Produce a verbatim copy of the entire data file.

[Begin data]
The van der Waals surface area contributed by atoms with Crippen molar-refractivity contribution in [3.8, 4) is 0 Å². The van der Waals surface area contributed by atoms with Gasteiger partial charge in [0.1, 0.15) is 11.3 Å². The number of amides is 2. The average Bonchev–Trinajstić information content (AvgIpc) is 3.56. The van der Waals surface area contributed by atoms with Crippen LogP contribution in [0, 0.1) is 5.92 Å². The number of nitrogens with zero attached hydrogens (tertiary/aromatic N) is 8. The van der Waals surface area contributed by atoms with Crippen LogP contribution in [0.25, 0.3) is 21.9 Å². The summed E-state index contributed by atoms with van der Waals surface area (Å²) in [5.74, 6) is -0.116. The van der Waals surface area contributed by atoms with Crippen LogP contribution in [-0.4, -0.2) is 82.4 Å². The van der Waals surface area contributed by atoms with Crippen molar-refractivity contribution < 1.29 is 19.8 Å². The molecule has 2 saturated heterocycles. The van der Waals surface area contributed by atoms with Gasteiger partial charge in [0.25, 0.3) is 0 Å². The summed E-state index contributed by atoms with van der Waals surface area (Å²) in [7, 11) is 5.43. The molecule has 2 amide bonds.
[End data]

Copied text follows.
The van der Waals surface area contributed by atoms with Crippen molar-refractivity contribution in [3.8, 4) is 0 Å². The van der Waals surface area contributed by atoms with Gasteiger partial charge in [0.1, 0.15) is 11.3 Å². The number of amides is 2. The average Bonchev–Trinajstić information content (AvgIpc) is 3.56. The van der Waals surface area contributed by atoms with Crippen LogP contribution in [0, 0.1) is 5.92 Å². The number of nitrogens with zero attached hydrogens (tertiary/aromatic N) is 8. The van der Waals surface area contributed by atoms with Crippen LogP contribution in [0.25, 0.3) is 21.9 Å². The summed E-state index contributed by atoms with van der Waals surface area (Å²) in [5.74, 6) is -0.116. The van der Waals surface area contributed by atoms with Crippen LogP contribution in [-0.4, -0.2) is 82.4 Å². The van der Waals surface area contributed by atoms with Crippen molar-refractivity contribution < 1.29 is 19.8 Å². The molecule has 2 saturated heterocycles. The van der Waals surface area contributed by atoms with Gasteiger partial charge in [0.25, 0.3) is 0 Å². The summed E-state index contributed by atoms with van der Waals surface area (Å²) in [7, 11) is 5.43. The molecule has 2 amide bonds.